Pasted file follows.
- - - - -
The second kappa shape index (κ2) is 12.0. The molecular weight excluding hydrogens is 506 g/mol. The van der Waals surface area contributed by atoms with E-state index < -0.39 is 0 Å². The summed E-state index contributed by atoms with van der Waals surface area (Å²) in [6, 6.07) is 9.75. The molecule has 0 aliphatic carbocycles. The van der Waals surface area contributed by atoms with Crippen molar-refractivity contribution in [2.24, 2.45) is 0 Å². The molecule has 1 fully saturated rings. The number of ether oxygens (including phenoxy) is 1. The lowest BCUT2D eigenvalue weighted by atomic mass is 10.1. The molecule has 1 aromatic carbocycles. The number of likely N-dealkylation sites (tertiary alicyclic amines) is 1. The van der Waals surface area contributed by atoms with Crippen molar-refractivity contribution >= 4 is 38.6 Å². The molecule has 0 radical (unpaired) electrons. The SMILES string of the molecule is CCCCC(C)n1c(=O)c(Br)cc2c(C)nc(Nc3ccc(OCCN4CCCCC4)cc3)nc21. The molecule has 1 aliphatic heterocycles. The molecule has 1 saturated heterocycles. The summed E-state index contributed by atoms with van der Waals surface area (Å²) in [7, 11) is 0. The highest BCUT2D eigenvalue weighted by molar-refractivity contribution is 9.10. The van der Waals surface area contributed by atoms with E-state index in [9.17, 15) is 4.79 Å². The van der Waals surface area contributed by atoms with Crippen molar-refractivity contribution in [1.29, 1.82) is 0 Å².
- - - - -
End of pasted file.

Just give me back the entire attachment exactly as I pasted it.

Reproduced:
The second kappa shape index (κ2) is 12.0. The molecular weight excluding hydrogens is 506 g/mol. The van der Waals surface area contributed by atoms with E-state index < -0.39 is 0 Å². The summed E-state index contributed by atoms with van der Waals surface area (Å²) in [6, 6.07) is 9.75. The molecule has 0 aliphatic carbocycles. The van der Waals surface area contributed by atoms with Crippen molar-refractivity contribution in [2.24, 2.45) is 0 Å². The molecule has 1 fully saturated rings. The number of ether oxygens (including phenoxy) is 1. The lowest BCUT2D eigenvalue weighted by atomic mass is 10.1. The molecule has 1 aromatic carbocycles. The number of likely N-dealkylation sites (tertiary alicyclic amines) is 1. The van der Waals surface area contributed by atoms with Crippen molar-refractivity contribution >= 4 is 38.6 Å². The molecule has 0 radical (unpaired) electrons. The SMILES string of the molecule is CCCCC(C)n1c(=O)c(Br)cc2c(C)nc(Nc3ccc(OCCN4CCCCC4)cc3)nc21. The molecule has 1 aliphatic heterocycles. The molecule has 1 saturated heterocycles. The summed E-state index contributed by atoms with van der Waals surface area (Å²) in [7, 11) is 0. The highest BCUT2D eigenvalue weighted by molar-refractivity contribution is 9.10. The van der Waals surface area contributed by atoms with E-state index in [9.17, 15) is 4.79 Å². The van der Waals surface area contributed by atoms with Crippen molar-refractivity contribution in [1.29, 1.82) is 0 Å².